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Climate Change

2012 Hottest Year on Record for US

The last eight months have been the warmest of any year on record in the contiguous United States, and this has been the third-hottest summer since record-keeping began in 1895, according to the US National Climate Data Center.

During every one of the last 15 months, the temperatures have been above-average. That has never occurred before in all the 117 years of US record-keeping, said Jake Crouch, a climate scientist at the data center.

2012’s winter, spring and summer have “all been among the top-five hottest for their respective seasons,” Crouch said, something else that is also unique in the U.S. record. “There has never been a warmer September-through-August period than in 2011-2012,” he added.

“We’re now, in terms of statistics, in unprecedented territory for how long this warm spell has continued in the contiguous U.S.”

These seemingly ‘freak’ heat waves are typical of what climate scientists have been warning would become more likely in a rapidly warmer world.

Alyson Kenward of the non-profit research and journalism organization Climate Central said, in a statement: “Extreme heat is closely tied to climate change, and this summer’s heat wave left a global warming signature in the data, particularly in the ratio of record high to record low temperatures.”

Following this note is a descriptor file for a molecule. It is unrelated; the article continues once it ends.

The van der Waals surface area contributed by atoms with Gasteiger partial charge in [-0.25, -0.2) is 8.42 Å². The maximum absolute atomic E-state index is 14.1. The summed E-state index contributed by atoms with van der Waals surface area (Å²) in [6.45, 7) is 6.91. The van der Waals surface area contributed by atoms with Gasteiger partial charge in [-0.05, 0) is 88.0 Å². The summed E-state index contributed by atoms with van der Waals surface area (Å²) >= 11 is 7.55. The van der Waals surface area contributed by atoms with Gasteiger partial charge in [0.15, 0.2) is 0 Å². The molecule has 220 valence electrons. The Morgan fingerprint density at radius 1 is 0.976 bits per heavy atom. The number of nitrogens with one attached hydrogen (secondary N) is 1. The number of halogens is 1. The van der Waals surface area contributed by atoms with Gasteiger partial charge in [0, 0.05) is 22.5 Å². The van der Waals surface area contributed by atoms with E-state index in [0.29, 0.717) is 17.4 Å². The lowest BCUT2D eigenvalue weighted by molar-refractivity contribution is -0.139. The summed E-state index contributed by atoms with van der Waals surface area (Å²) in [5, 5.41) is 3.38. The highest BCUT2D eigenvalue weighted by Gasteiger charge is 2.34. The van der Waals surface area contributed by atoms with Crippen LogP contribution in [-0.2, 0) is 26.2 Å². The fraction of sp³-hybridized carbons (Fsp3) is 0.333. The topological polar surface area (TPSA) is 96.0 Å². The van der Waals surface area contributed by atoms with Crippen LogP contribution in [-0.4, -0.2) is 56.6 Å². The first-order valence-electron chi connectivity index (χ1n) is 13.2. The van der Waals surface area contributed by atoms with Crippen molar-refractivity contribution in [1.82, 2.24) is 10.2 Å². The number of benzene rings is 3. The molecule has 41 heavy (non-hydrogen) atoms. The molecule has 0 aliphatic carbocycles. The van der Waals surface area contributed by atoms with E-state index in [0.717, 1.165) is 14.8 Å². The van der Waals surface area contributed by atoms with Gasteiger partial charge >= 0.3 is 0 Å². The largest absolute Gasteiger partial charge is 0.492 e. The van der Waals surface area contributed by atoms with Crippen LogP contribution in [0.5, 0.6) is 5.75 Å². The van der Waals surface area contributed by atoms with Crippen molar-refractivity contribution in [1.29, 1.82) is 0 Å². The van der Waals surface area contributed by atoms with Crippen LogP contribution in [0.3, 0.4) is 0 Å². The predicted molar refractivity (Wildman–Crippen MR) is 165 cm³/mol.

In a temperature stable world, record highs and record lows would balance out, with a ratio of one to one. During 2012, “25 states have had high to low temperature ratios of 10 to one or greater; 14 have had a ratio greater than 20 to one; and three have had greater than 40 to one ratios,” Climate Central said.

Ohio was the highest, with 49 record high temperatures to every record low.

There has also been a very severe drought accompanying the heat, almost 63 percent of the Lower 48 states are currently experiencing drought.

And perhaps more alarmingly, arctic sea ice has fallen to its record smallest ever observed size, and the melting season this year isn’t even done yet. The Arctic, sometimes called the world’s air conditioner, has a large impact on global temperatures and weather patterns.

“As of September 5, the ice on the Arctic Ocean was less than 1.54 million square miles (4 million square km), a 45 percent reduction compared to September conditions in the 1980s and 1990s.”

Source: Reuters
Image Credits: Cracked Earth via Shutterstock


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Written By

James Ayre's background is predominantly in geopolitics and history, but he has an obsessive interest in pretty much everything. After an early life spent in the Imperial Free City of Dortmund, James followed the river Ruhr to Cofbuokheim, where he attended the University of Astnide. And where he also briefly considered entering the coal mining business. He currently writes for a living, on a broad variety of subjects, ranging from science, to politics, to military history, to renewable energy.


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